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Road Blocks – part 2

Yesterday I talked about a road block I had encountered once in my spinning and how it was a pretty simple thing to overcome once I rearranged my thinking. Today I’m going to tell you about one I had with weaving that held me back for years and years because I didn’t ask the right questions I think.

I was never one to love making a gauge swatch with m knitting. I never loved making a muslin for dressmaking. I was never a real sampler. I wanted to dive right in and get going. That often led to disasters. Usually expensive disasters because I love expensive fabric and yarn. Sometimes my tendency to dive in still gets me in trouble but I’m much smarter now and I have fewer issues than I used to. Anyway, I was interested in weaving. I was fine with threading the loom and winding the warps. I was good with throwing the shuttle and finishing the fabric. It should have been a great thing for me to do. But everything I read, talked about making a sample to be sure the sett was correct. (Sett is how closely the threads are arranged in the warp and affects how the fabric behaves.)

Now, not only was I wanting to weave, I wanted to do it with handspun yarns so there is no chart to tell you where to begin. And I knew from experience that the formula of setting at half the number of wraps per inch didn’t necessarily work for the fabric I wanted to make so that meant sampling was a must.

Here’s where I started to break down in my head. So, say I want a fabric that is 20 inches wide in the reed. Say I sett that at 10 ends per inch and I weave about 10 inches for my sample. What if that sett isn’t correct? How do I fix it? I asked that question to lots of people and they all said well, you just resley the reed. Sounds simple, right? Not to me and my head. that sounded like a tragic thing. I want the cloth to be 20 inches wide. Now I need to resley the reed at a closer sett which means I’m going to lose width! My 20 inches resleyed at 12 ends per inch now becomes about 16.5 inches wide! That was my thinking. And that made me a little nervous and how many times can you ask the same people the same question before they disown you?

Years went by. I’m not kidding. YEARS! I finally asked Sara Lamb the same question, again. For about the one millionth time. At the time she was in the midst of sample making for her Spin to Weave book and here’s what my wise friend said. You buy me a plane ticket and I will come and spend 4 days with you and I will spin and you will weave at least 4 things. My heart pounded a little and I said ok.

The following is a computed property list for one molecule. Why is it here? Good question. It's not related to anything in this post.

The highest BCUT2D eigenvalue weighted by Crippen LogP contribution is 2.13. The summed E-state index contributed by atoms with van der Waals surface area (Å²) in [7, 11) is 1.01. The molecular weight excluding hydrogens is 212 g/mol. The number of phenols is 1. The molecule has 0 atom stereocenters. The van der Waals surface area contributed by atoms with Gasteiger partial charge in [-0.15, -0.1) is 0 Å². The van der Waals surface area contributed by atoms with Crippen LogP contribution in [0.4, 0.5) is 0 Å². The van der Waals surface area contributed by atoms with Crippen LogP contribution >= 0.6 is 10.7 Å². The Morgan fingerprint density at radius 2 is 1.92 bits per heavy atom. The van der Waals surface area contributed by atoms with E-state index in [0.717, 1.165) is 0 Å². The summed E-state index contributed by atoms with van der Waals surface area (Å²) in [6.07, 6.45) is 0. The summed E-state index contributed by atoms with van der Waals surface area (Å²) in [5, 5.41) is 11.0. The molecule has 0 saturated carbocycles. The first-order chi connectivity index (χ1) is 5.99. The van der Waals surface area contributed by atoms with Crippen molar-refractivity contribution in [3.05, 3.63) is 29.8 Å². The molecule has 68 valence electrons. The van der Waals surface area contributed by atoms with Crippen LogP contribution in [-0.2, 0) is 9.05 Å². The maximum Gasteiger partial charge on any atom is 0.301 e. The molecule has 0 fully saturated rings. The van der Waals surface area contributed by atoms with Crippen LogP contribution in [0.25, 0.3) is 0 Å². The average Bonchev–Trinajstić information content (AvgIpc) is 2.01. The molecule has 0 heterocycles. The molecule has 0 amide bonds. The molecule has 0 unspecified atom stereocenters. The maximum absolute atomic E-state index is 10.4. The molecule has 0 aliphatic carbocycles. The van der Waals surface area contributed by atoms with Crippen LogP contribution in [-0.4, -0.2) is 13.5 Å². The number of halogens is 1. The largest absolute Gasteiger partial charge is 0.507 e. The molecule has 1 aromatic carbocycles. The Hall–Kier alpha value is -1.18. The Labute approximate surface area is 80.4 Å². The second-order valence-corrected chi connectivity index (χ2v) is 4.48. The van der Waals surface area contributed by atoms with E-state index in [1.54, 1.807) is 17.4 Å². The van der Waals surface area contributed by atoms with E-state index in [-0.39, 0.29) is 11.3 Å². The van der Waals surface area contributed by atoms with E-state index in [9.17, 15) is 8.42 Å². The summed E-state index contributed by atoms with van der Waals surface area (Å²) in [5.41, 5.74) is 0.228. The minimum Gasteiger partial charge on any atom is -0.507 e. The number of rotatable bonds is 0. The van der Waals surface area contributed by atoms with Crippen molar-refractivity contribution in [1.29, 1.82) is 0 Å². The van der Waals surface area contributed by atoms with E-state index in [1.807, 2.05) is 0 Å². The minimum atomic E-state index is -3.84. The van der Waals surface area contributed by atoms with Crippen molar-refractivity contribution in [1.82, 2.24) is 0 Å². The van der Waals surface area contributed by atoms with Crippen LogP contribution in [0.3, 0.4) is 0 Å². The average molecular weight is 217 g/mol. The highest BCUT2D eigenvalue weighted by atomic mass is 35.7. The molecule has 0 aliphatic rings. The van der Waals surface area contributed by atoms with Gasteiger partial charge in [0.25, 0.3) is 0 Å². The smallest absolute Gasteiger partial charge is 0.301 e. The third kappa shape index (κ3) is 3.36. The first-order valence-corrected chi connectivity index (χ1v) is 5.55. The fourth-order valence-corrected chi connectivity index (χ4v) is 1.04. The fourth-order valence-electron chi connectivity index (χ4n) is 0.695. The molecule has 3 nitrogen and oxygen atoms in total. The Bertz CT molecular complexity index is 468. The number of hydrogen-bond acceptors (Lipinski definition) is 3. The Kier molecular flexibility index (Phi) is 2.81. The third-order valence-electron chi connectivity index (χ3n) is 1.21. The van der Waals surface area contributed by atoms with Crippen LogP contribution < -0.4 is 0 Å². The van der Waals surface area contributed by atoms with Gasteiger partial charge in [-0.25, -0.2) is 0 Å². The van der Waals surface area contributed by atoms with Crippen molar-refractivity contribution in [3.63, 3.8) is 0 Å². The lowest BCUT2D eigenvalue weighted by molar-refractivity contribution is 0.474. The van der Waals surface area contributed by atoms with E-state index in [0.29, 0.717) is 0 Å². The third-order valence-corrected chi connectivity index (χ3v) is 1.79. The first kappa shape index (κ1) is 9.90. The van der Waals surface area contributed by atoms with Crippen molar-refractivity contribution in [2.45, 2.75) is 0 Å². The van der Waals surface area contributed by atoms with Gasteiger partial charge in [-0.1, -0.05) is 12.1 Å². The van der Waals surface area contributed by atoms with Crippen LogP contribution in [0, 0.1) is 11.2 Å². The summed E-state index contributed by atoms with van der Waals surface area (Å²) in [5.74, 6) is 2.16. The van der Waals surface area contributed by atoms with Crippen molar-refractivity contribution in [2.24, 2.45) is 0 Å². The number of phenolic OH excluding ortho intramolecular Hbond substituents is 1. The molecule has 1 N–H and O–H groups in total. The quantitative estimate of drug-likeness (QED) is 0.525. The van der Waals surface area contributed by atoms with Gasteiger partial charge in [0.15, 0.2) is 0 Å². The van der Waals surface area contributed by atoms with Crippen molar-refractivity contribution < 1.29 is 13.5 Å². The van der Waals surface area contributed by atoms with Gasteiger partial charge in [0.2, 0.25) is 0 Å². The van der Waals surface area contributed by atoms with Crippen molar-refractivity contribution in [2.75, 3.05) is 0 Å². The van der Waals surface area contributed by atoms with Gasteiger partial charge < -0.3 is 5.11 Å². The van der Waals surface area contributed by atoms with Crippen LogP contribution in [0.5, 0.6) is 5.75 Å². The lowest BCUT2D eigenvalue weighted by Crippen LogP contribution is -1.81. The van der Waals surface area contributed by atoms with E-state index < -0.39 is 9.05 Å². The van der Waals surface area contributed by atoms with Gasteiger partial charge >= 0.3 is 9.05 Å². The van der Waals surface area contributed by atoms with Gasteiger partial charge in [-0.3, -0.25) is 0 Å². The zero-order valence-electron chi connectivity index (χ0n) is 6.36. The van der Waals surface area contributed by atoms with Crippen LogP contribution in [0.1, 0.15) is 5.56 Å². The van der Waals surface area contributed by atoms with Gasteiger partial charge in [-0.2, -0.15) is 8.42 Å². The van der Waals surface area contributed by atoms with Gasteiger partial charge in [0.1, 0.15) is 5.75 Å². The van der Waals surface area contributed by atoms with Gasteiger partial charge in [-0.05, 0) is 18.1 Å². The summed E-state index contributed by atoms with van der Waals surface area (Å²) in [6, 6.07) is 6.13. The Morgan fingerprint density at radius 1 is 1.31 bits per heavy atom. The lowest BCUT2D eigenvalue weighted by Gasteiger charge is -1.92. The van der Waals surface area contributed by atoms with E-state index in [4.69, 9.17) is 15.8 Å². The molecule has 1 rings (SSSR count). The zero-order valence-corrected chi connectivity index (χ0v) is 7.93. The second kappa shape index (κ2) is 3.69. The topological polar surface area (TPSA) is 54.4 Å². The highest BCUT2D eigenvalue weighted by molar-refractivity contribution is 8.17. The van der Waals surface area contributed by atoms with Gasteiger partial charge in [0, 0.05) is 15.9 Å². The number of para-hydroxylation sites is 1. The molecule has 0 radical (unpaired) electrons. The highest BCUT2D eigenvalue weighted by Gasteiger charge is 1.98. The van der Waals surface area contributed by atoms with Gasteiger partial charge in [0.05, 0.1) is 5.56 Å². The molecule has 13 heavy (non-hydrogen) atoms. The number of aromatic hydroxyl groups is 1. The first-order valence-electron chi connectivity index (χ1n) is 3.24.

She came. The first day I wound a 2 yard warp and put it on the loom and wove it off before the end of the day. The second day I wound a 3 yard warp and and put it on the loom and wove it off before the end of the day. The third day was 5 yards and I still wear that cotton as a shawl. The fourth day we spent much of the day beaming 6ish yards of silk. I still have that silk yardage that was meant for a kimono jacket….

Here’s what happened. I got comfortable with the loom. I felt ok about the warping/dressing process and learned to do it more quickly. I worked some things out in my brain. There was no sampling that happened that week but I feel like I became a weaver who can work out problems.

I also learned…well it was reinforced…the value of in person instruction. Classes are valuable. There are things you learn in person that never come through in a video. Sara sat across the room from me and she could see if my wrist needed to bend slightly differently, she could see some things I was doing that may have been slowing me down, she could see if I was sitting at the loom in a way that might make my body hurt later. Things that were easily changed that the person on YouTube isn’t going to notice about you:-) In person classes might feel expensive but it’s learning for life.

Now, if I’m going to make some samples I begin with the close sett because You can always go a bit wider or cast off some of the edge threads but you can’t go to a tighter sett without losing width.

Have you been thinking about what’s holding you back?

 

 

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2 Responses so far.

  1. Kat says:

    Wow! This is the tip of the iceberg in what is holding me back in weaving. However, you explain things in plain English which helps tremendously! Thank you!

  2. MK says:

    I love how simple this is! That very same thing has made me grouchy about really settling in to sample. Thank you!

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